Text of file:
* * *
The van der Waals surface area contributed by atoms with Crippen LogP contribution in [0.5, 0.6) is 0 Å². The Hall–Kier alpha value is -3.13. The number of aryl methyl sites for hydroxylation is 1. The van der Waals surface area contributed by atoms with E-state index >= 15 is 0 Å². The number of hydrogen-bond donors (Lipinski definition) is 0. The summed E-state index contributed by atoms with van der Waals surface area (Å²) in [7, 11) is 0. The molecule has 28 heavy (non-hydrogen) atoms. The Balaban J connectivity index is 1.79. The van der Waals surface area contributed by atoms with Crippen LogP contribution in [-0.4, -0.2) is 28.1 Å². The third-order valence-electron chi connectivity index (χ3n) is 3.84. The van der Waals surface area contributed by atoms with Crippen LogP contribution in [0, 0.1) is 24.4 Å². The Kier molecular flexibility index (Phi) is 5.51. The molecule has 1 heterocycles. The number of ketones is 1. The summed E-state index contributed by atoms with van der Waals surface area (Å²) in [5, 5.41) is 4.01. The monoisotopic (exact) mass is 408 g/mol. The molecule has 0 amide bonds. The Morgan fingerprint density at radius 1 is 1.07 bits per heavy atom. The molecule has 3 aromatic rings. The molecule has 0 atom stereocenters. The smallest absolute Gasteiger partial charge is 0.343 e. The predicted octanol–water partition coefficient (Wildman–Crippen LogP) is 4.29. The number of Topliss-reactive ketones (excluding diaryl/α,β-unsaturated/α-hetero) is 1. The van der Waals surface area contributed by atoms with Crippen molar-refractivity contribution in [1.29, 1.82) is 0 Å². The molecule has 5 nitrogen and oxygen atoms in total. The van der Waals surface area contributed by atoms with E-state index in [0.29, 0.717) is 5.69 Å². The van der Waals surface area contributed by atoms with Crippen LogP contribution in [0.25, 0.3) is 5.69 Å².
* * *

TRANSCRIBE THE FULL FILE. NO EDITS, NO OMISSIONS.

The van der Waals surface area contributed by atoms with Crippen LogP contribution in [0.5, 0.6) is 0 Å². The Hall–Kier alpha value is -3.13. The number of aryl methyl sites for hydroxylation is 1. The van der Waals surface area contributed by atoms with E-state index >= 15 is 0 Å². The number of hydrogen-bond donors (Lipinski definition) is 0. The summed E-state index contributed by atoms with van der Waals surface area (Å²) in [7, 11) is 0. The molecule has 28 heavy (non-hydrogen) atoms. The Balaban J connectivity index is 1.79. The van der Waals surface area contributed by atoms with Crippen LogP contribution in [-0.4, -0.2) is 28.1 Å². The third-order valence-electron chi connectivity index (χ3n) is 3.84. The van der Waals surface area contributed by atoms with Crippen LogP contribution in [0, 0.1) is 24.4 Å². The Kier molecular flexibility index (Phi) is 5.51. The molecule has 1 heterocycles. The number of ketones is 1. The summed E-state index contributed by atoms with van der Waals surface area (Å²) in [5, 5.41) is 4.01. The monoisotopic (exact) mass is 408 g/mol. The molecule has 0 amide bonds. The Morgan fingerprint density at radius 1 is 1.07 bits per heavy atom. The molecule has 3 aromatic rings. The molecule has 0 atom stereocenters. The smallest absolute Gasteiger partial charge is 0.343 e. The predicted octanol–water partition coefficient (Wildman–Crippen LogP) is 4.29. The number of Topliss-reactive ketones (excluding diaryl/α,β-unsaturated/α-hetero) is 1. The van der Waals surface area contributed by atoms with Crippen molar-refractivity contribution in [1.29, 1.82) is 0 Å². The molecule has 5 nitrogen and oxygen atoms in total. The van der Waals surface area contributed by atoms with E-state index in [0.29, 0.717) is 5.69 Å². The van der Waals surface area contributed by atoms with Crippen LogP contribution in [0.25, 0.3) is 5.69 Å².